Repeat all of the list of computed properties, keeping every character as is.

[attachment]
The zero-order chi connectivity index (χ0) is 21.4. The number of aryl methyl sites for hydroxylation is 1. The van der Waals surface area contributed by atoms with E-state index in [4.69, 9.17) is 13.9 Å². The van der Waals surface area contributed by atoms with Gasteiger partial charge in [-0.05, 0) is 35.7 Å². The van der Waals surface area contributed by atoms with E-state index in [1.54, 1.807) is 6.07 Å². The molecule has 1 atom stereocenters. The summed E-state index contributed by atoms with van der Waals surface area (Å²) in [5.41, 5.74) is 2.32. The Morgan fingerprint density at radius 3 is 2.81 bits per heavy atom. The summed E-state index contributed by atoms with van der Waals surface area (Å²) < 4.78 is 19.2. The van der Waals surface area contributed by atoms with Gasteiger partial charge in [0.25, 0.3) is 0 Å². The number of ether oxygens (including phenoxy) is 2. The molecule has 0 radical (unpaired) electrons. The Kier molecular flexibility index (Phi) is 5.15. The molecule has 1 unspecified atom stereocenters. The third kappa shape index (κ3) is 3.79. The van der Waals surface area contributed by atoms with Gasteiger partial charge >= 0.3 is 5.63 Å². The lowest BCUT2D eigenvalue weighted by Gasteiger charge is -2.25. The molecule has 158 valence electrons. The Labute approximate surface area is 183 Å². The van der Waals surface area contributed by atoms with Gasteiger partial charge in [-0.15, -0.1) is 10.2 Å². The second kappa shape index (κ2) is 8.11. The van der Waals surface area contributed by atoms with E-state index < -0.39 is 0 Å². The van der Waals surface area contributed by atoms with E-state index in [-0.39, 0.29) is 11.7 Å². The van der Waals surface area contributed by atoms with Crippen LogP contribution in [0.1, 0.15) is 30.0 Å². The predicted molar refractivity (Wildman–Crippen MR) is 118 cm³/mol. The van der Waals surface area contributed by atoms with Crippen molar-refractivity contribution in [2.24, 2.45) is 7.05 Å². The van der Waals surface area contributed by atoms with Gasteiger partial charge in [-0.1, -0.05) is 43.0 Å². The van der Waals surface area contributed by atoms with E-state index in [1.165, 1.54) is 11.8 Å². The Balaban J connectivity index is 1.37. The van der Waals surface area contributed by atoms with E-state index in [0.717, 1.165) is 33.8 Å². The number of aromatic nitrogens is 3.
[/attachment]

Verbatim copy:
The zero-order chi connectivity index (χ0) is 21.4. The number of aryl methyl sites for hydroxylation is 1. The van der Waals surface area contributed by atoms with E-state index in [4.69, 9.17) is 13.9 Å². The van der Waals surface area contributed by atoms with Gasteiger partial charge in [-0.05, 0) is 35.7 Å². The van der Waals surface area contributed by atoms with E-state index in [1.54, 1.807) is 6.07 Å². The molecule has 1 atom stereocenters. The summed E-state index contributed by atoms with van der Waals surface area (Å²) in [5.41, 5.74) is 2.32. The Morgan fingerprint density at radius 3 is 2.81 bits per heavy atom. The summed E-state index contributed by atoms with van der Waals surface area (Å²) < 4.78 is 19.2. The van der Waals surface area contributed by atoms with Gasteiger partial charge in [0.25, 0.3) is 0 Å². The number of ether oxygens (including phenoxy) is 2. The molecule has 0 radical (unpaired) electrons. The Kier molecular flexibility index (Phi) is 5.15. The molecule has 1 unspecified atom stereocenters. The third kappa shape index (κ3) is 3.79. The van der Waals surface area contributed by atoms with Gasteiger partial charge >= 0.3 is 5.63 Å². The lowest BCUT2D eigenvalue weighted by Gasteiger charge is -2.25. The molecule has 158 valence electrons. The Labute approximate surface area is 183 Å². The van der Waals surface area contributed by atoms with Gasteiger partial charge in [-0.15, -0.1) is 10.2 Å². The second kappa shape index (κ2) is 8.11. The van der Waals surface area contributed by atoms with E-state index < -0.39 is 0 Å². The van der Waals surface area contributed by atoms with E-state index in [-0.39, 0.29) is 11.7 Å². The van der Waals surface area contributed by atoms with Crippen LogP contribution in [0.1, 0.15) is 30.0 Å². The predicted molar refractivity (Wildman–Crippen MR) is 118 cm³/mol. The van der Waals surface area contributed by atoms with Crippen molar-refractivity contribution in [2.24, 2.45) is 7.05 Å². The van der Waals surface area contributed by atoms with Gasteiger partial charge in [-0.1, -0.05) is 43.0 Å². The van der Waals surface area contributed by atoms with E-state index in [1.165, 1.54) is 11.8 Å². The Balaban J connectivity index is 1.37. The van der Waals surface area contributed by atoms with E-state index in [0.717, 1.165) is 33.8 Å². The number of aromatic nitrogens is 3.